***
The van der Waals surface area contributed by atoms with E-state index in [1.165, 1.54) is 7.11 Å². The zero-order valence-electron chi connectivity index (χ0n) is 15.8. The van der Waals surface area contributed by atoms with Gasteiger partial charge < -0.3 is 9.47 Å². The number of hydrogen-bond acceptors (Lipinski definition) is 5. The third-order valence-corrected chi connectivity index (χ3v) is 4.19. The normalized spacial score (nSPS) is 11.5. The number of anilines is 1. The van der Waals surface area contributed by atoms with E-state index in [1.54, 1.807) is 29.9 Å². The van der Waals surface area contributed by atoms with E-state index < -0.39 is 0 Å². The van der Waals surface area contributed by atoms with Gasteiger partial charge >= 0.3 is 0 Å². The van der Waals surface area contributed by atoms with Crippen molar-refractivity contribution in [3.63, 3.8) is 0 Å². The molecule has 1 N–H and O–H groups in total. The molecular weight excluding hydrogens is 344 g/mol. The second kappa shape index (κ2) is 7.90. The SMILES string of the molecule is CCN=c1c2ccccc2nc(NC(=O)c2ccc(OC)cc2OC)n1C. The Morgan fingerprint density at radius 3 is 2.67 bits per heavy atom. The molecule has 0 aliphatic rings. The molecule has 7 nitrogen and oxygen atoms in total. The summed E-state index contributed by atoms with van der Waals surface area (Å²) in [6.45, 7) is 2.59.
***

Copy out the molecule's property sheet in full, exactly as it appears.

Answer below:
The van der Waals surface area contributed by atoms with E-state index in [1.165, 1.54) is 7.11 Å². The zero-order valence-electron chi connectivity index (χ0n) is 15.8. The van der Waals surface area contributed by atoms with Gasteiger partial charge < -0.3 is 9.47 Å². The number of hydrogen-bond acceptors (Lipinski definition) is 5. The third-order valence-corrected chi connectivity index (χ3v) is 4.19. The normalized spacial score (nSPS) is 11.5. The number of anilines is 1. The van der Waals surface area contributed by atoms with E-state index in [1.54, 1.807) is 29.9 Å². The van der Waals surface area contributed by atoms with E-state index < -0.39 is 0 Å². The van der Waals surface area contributed by atoms with Gasteiger partial charge >= 0.3 is 0 Å². The van der Waals surface area contributed by atoms with Crippen molar-refractivity contribution in [3.63, 3.8) is 0 Å². The molecule has 1 N–H and O–H groups in total. The molecular weight excluding hydrogens is 344 g/mol. The second kappa shape index (κ2) is 7.90. The SMILES string of the molecule is CCN=c1c2ccccc2nc(NC(=O)c2ccc(OC)cc2OC)n1C. The Morgan fingerprint density at radius 3 is 2.67 bits per heavy atom. The molecule has 0 aliphatic rings. The molecule has 7 nitrogen and oxygen atoms in total. The summed E-state index contributed by atoms with van der Waals surface area (Å²) in [6.45, 7) is 2.59.